Adam reads as many comics as he can afford. He missed reviewing them while he tries to write up his PhD thesis, so every other week he’ll be reviewing one, with potential minor spoilers.
I had wanted to review the first issue of Power Man and Iron Fist when it came out a few weeks ago, but I was incredibly ill that week and any available typing ability had to be dedicated to work whenever I could. So I thought I’d take the opportunity to review issue #2 (and the fact that I picked it up probably indicates I rather enjoyed the first one). Power Man and Iron Fist was written by David Walker, with art by Sanford Greene, colours by Lee Loughridge and letters from VC’s Clayton Cowles, published by Marvel Comics.
Years after they last teamed up, Heroes for Hire Luke Cage and Danny Rand, A.K.A. Power Man and Iron Fist, have joined forces to help their old office assistant Jennie. This led to them taking the Supersoul Stone from crime boss Lonnie ‘Tombstone’ Lincoln, and now he’s mad. He’s sending word out that he wants it back, and wants to know who sent Cage and Rand after it in the first place. Now it’s up to the Heroes for Hire to figure out what is going on, and what Jennie has to do with it.
Prior to this series I had never read any Heroes for Hire stuff, but with even with a bare-bones understanding of the characters and their world, Walker makes it incredibly easy to dive into Power Man and Iron Fist and enjoy the story. The dialogue between Luke and Danny is light hearted, snappy and fun, with the contrast between the former experiencing reticence at teaming up again and the latter’s enthusiastic naivety really selling the characters’ history. I thought that the pair would remain in the dark for a little longer, so I found the pace of the plot very refreshing as they are essentially back on the job so quickly (much to Luke, and Jessica Jones’s chagrin).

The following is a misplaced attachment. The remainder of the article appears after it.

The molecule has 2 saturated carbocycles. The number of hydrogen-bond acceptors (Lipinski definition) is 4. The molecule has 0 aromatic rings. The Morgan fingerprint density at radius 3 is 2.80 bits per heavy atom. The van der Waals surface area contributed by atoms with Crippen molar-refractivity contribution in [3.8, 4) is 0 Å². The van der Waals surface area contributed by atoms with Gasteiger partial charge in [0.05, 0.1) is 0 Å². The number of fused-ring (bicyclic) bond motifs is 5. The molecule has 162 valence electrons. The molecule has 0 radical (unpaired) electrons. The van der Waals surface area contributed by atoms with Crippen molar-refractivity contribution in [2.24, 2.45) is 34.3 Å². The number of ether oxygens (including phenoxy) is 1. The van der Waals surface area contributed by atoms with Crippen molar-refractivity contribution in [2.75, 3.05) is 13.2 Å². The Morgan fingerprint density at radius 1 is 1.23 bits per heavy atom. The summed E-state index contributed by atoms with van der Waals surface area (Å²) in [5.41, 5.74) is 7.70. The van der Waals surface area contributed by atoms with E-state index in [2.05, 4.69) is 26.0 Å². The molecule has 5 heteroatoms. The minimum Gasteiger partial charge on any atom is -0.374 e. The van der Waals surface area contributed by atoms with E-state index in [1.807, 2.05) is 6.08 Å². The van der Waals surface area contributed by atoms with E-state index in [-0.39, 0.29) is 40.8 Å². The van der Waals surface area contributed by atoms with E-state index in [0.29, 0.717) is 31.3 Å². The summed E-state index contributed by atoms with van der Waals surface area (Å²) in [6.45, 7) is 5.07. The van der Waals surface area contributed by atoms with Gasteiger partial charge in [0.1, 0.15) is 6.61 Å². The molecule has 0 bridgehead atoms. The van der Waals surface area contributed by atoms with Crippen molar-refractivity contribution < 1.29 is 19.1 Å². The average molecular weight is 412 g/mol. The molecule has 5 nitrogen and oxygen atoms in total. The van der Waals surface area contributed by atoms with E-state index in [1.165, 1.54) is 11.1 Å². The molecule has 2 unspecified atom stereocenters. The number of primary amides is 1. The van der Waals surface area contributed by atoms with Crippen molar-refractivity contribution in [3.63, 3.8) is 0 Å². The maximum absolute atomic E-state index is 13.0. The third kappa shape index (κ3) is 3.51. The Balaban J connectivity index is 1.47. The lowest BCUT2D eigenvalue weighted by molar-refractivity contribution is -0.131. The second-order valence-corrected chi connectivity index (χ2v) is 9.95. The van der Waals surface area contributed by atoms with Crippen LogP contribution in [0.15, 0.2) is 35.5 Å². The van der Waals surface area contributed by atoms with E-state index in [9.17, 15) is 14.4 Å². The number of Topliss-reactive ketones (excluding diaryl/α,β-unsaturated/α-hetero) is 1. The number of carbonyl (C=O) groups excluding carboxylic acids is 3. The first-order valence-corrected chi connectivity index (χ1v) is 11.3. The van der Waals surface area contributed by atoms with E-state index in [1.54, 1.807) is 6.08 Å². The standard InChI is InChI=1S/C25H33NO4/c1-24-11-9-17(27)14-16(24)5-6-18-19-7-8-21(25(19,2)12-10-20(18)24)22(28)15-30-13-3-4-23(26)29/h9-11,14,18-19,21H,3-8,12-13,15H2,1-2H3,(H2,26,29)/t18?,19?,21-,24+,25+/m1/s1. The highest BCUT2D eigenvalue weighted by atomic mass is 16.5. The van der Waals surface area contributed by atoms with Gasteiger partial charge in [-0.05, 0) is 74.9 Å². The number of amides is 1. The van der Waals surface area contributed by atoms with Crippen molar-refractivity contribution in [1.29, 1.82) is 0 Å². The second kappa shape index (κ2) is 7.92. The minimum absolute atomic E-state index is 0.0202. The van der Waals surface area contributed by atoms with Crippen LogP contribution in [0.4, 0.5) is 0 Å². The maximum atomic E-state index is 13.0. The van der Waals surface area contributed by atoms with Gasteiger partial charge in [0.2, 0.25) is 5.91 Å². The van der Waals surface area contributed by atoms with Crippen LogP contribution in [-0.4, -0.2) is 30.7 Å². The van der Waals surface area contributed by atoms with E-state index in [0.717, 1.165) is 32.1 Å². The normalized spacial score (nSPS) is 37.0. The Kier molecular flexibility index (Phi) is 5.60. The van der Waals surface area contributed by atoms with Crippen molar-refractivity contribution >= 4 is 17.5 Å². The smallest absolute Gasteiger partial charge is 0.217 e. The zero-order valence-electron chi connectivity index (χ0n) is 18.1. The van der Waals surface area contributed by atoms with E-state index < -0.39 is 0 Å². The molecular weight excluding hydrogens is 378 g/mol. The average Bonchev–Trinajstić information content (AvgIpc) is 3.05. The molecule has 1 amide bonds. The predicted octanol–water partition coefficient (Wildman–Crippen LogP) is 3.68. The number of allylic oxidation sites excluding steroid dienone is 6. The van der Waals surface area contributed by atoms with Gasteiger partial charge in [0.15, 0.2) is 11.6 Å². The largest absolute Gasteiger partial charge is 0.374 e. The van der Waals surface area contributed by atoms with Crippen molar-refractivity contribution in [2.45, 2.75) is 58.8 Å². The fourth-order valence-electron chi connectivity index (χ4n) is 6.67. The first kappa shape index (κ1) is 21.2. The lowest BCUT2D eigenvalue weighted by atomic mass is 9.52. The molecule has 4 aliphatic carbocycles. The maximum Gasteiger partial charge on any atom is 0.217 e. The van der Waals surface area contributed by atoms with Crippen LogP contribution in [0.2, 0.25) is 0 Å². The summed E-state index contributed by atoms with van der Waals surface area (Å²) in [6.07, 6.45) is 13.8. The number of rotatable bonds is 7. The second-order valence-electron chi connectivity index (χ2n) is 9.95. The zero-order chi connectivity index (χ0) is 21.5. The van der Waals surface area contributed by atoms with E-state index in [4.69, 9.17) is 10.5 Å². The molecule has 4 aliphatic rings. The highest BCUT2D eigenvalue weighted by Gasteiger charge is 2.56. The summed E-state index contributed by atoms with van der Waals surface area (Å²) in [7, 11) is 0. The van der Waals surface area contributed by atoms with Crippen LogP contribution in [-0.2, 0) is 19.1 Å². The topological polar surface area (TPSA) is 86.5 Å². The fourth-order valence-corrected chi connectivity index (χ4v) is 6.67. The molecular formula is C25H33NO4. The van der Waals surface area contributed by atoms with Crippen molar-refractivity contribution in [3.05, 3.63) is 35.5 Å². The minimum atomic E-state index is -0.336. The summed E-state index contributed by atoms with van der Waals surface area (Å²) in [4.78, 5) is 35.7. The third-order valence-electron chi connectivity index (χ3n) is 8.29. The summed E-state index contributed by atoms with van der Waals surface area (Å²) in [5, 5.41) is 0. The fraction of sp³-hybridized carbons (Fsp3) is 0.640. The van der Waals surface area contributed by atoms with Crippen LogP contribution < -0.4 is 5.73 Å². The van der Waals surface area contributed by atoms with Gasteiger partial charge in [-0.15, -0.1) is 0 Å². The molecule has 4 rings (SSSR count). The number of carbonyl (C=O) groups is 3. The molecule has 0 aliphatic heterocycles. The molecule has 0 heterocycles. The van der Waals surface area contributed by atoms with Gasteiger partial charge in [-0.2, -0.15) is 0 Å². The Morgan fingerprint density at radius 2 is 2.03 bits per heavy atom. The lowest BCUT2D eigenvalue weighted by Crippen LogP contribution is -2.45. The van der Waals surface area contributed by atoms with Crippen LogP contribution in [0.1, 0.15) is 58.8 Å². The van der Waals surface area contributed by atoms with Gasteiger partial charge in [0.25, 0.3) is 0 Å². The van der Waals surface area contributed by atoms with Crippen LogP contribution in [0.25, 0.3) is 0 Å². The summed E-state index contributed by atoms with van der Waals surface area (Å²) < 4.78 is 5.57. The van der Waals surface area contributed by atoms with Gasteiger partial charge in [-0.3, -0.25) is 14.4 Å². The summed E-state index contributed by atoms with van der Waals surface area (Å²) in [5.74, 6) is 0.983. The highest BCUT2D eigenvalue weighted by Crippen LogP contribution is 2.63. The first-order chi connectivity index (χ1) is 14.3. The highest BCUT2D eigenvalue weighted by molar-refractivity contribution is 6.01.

Greene’s art is initially what drove me to this series from previews and the covers that I saw before release, and it doesn’t disappoint on any level. There is something totally unique about it, jumping between excellent and hilarious facial expressions (largely Luke looking incredulous) and kinetic, gorgeous fight scenes as Danny and Luke tear apart anyone looking for the stone. Loughridge’s washed out colours finish off the tone very well, giving the book a retro vibe that works very well with the classic street level crime story taking place.
Power Man and Iron Fist has very quickly become one of my favourite comics not just from Marvel, but on the stands in general. Walker, Sanford, Loughridge and Cowles have produced a fresh and unique book that’s unlike anything else I’m reading, and I can’t wait to see what happens next. Check it out at your LCS or digitally now!
Score: 9 Fiddle Faddles out of 10